Forgive without punishing (Colossians 3:13) – though we will occasionally want to punish those who transgress us, we are reminded of the example of Jesus who forgave those who killed him when he said, “Father, forgive them for they do not know what they are doing.”
Promise without forgetting (Proverbs 13:12) – I’ve been guilty, even in this present stage of life, of promising more than I could fulfil. Missing the mark like this, as I’ve found out, makes the heart of the person I’ve missed ‘sick’. They felt disrespected, even disregarded. I had to repent. Jesus, however, not only kept all his promises, he made better from some of those promises than people expected. That’s our task. To surprise people by how well we follow through.
© 2014 S. J. Wickham.

Leadership and The Respectful Power In Asking

Respect and dignity join themselves,
In the leader who delves,
In the asking of permission,
The seeking for their commission.
This leader, this respecter of all,
Knows on their life God’s ardent call,
Honour’s for the person before them,
No person can they easily condemn.
The leader asks and takes care not to tell,
In this world with decorum they do dwell,
They know the power of influence,
Beyond the trappings of a grievance.
The leader gets on with everyone the best they can,
There is no reason for any sort of punitive ban,
The leader’s love stands high and helpful,
They have a way for progress that’s respectful and gentle.
A good leader – a healthy leader – has no use for coercion as a normal mode of operation. The coercion of telling is reserved for times where all other relational measures have failed.
Relationship is the matter of hope in the midst of conflict.
With relationship we have everything to hope for, even if matters appear forlorn. But without relationship even the simple things appear hard.
Why do leaders and those in a leadership capacity resort to power dynamics and posturing and jostling in order to assert their dominance? It’s a fear that’s unreconciled, unrecognised, and unrequited. They have no control over their fear, so they must endeavour to dominate through coercion.
They will use the powers of position, coercion, and manipulation. The healthy leader, however, knows their limits and they are blessed and are not threatened by the person who – in their difference – can help. They use personal power with which to engage distant persons and they use information power to empower others.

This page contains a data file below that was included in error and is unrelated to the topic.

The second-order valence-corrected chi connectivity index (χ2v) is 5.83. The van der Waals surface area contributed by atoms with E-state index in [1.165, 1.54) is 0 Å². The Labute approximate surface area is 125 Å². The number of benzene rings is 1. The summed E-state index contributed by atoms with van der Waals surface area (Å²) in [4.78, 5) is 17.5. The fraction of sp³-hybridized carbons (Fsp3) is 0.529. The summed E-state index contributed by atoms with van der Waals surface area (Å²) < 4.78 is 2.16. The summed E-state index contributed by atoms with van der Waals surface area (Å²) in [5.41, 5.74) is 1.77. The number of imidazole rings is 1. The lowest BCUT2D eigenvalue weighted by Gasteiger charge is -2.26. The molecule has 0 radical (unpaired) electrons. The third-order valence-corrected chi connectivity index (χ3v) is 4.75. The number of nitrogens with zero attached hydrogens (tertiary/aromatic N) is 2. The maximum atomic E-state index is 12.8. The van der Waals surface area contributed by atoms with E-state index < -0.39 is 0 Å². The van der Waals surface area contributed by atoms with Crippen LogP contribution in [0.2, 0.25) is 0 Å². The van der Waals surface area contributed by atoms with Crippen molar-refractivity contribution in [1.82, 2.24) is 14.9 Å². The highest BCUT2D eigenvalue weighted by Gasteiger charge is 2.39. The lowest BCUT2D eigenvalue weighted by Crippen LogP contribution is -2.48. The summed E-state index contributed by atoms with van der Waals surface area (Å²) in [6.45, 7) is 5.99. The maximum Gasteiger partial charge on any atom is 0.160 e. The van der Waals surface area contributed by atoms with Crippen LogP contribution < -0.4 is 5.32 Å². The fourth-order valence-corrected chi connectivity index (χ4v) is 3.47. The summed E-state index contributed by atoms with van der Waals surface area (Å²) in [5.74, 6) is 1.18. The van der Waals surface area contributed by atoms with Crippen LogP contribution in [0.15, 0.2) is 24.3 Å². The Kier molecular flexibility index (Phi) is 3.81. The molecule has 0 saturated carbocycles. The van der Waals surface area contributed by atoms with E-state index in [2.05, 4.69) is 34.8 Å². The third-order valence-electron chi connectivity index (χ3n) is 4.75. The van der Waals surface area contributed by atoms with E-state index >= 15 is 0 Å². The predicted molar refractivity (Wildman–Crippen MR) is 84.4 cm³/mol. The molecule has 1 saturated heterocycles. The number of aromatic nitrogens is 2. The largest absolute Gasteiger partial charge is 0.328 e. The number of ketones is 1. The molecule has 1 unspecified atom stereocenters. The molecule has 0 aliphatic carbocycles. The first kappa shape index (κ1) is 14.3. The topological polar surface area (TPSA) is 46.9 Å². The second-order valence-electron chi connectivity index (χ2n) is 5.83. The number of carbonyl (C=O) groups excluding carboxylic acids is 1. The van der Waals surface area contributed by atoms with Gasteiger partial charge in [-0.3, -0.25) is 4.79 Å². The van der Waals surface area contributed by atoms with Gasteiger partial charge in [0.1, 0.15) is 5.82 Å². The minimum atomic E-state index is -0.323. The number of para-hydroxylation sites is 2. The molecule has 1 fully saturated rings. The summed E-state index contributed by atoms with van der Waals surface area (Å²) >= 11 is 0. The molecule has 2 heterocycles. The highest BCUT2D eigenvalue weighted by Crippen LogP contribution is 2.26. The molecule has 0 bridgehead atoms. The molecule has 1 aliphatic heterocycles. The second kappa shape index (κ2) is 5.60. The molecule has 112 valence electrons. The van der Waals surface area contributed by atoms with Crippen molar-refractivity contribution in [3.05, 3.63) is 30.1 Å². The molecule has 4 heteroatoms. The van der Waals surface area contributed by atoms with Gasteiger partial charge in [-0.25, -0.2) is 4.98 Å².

The power in asking is palpable as it is telling.
When we let go of all our fear, then, and only then, are we capable of loving others as we can and as we should.
If we have no use for loving people we have no use as leaders – in any sphere of life. And if we can see that love is to be our central motive for life, then we are on a golden trail replete with majesties of wonder, grace, and joy.
There is great and elusive power in simply asking, without threat of condition, and without need to make people do things beyond their will.
When we use the power of asking over the force of telling, we are joining with God in the heavens to bless people relationally.
© 2014 S. J. Wickham.

Tuesday, September 16, 2014

When Less Is Definitely More

This time in life we’re learning what’s new,
We’re learning about the scarcity in the goodness to find,
When life seems to have joys such in the few,
And my wife’s losing weight two-litres at a time!
The routine from here is predictable right now,
Weight gain in its rapidity coming by the day,
Then comes the amnioreduction and her fluid to endow,
And our baby for now is safe to continue his/her amniotic stay.
The third time around this routine and it is predictable, thankfully. The staff at King Edward Memorial Hospital in Perth, Western Australia, where we live are superb; so caring and considerate, when in a more barbaric society we would have been forced to abort by now.
Sarah’s last week has been a real battle. It has been a blessing that I’ve been on leave. Sarah has been unable to do much at all, with the encroaching excess of amniotic fluid making her sitting, standing and lying down all very much postures to endure.
Sarah is so brave. Brave... like a girl. She has borne the emotional pain as well as she has borne the physical pain. She is teaching me a lot about humility.
This present season of waiting, anticipating the moment, and planning for the immediate and short-term future, has made us think logically – funeral planning is in the forefront of our present thinking. We cannot put off these thoughts, and, indeed, we believe God has given us this time to put into place those things that can be thought of easily before the emotions of stark grief arrive by the truckload.
We have received incredible support from our parents and family, from the congregation at Lakeside, from ministers elsewhere, and from the broader Body in the social media world. We are so thankful that God has used all the people who love us to hold us up when we feel quite forlorn.
The picture on this post is the latest of our baby, taken hours ago. We treasure every single moment we can interact with our baby. And even as the needle into Sarah’s womb sucks out the excess amniotic fluid, we watch and marvel as the surgeon skilfully manoeuvres it away from the baby’s unpredictable movements.
It seems this latest of amnioreduction procedures is a warning for more ahead; perhaps weekly. Still, we are thankful.
Less is definitely more. Less amniotic fluid means more comfort for Sarah.
© 2014 S. J. Wickham.